Indian team treks to find missing climbers on Himalayan slope

2019-06-11 06:06
(Prakash Mathema, AFP)

(Prakash Mathema, AFP)

Multimedia   ·   User Galleries   ·   News in Pictures Send us your pictures  ·  Send us your stories

Indian mountaineers on Monday began a dangerous trek toward an isolated Himalayan slope in a bid to find the bodies of eight climbers feared killed by an avalanche.

An Indian Mountaineering Federation (IMF) official said the team had a rough idea of where the four Britons, two Americans, one Indian and one Australian were on Nanda Devi, India's second highest mountain.

But they could take four days to reach the mountain's eastern slope where the bodies are believed to be at a height of about 5000 metres.

Military helicopters last week spotted five bodies in the snow, but attempts to drop troops by air to retrieve them were aborted due to turbulent winds and the risk of further avalanches on the difficult terrain.

A ground team was now attempting a treacherous trekking route.

"The objective is to determine the location of the bodies and see if it's possible to bring them back," said Maninder Kohli, a member of the IMF.

He said the retrieval operation was fraught with risks.

"The ground team will first make an assessment and see if the bodies can be moved to a flat surface where helicopters can land," he said.

"If there is a risk to life in bringing back the bodies, mountain burials for the bodies can be considered."

Kohli said it would take "about three to four days" for the team to reach the site, but the window of opportunity was closing and the team had about 10 days in total before the scheduled arrival of monsoon rains.

The eight climbers were part of a 12-strong expedition, but four Britons were rescued after breaking away.

The main group, which was led by experienced British mountaineer Martin Moran, had permission only to climb the eastern peak of Nanda Devi.

But a Facebook post by Moran's mountaineering firm on May 22 said that they planned to attempt "an unclimbed peak" around 6500 metres high.

The two groups last communicated on May 26, a day before heavy snow fell and massive avalanches started.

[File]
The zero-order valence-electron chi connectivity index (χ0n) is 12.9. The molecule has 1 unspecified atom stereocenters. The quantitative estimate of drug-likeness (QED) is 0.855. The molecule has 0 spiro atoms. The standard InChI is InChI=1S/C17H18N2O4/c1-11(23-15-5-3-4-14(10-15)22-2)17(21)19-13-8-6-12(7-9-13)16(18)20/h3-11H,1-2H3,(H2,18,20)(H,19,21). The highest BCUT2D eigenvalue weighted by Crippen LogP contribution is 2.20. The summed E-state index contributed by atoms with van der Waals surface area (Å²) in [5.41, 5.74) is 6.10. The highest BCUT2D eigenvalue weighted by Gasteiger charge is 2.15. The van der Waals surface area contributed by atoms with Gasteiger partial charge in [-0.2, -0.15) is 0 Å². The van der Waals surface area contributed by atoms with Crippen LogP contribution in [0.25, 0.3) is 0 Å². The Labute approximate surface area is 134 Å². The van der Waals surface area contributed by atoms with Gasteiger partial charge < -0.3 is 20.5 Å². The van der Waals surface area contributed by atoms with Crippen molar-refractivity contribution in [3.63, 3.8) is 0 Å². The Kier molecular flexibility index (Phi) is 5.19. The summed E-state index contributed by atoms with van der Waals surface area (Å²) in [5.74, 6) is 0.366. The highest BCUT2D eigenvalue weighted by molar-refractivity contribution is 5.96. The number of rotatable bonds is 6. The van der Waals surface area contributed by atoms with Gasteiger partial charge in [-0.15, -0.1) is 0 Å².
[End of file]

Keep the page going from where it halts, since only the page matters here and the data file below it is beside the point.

The eight climbers have been named as John McLaren, Rupert Whewell and University of York lecturer Richard Payne from Britain, US nationals Anthony Sudekum and Ronald Beimel, Australian Ruth McCance and Indian guide Chetan Pandey.

Read more on:    india
NEXT ON NEWS24X

Join the conversation!

24.com encourages commentary submitted via MyNews24. Contributions of 200 words or more will be considered for publication.

We reserve editorial discretion to decide what will be published.
Read our comments policy for guidelines on contributions.

Inside News24

 
Traffic Alerts
There are new stories on the homepage. Click here to see them.
 
English
Afrikaans
isiZulu

Hello 

Create Profile

Creating your profile will enable you to submit photos and stories to get published on News24.


Please provide a username for your profile page:

This username must be unique, cannot be edited and will be used in the URL to your profile page across the entire 24.com network.

Settings

Location Settings

News24 allows you to edit the display of certain components based on a location. If you wish to personalise the page based on your preferences, please select a location for each component and click "Submit" in order for the changes to take affect.




Facebook Sign-In

Hi News addict,

Join the News24 Community to be involved in breaking the news.

Log in with Facebook to comment and personalise news, weather and listings.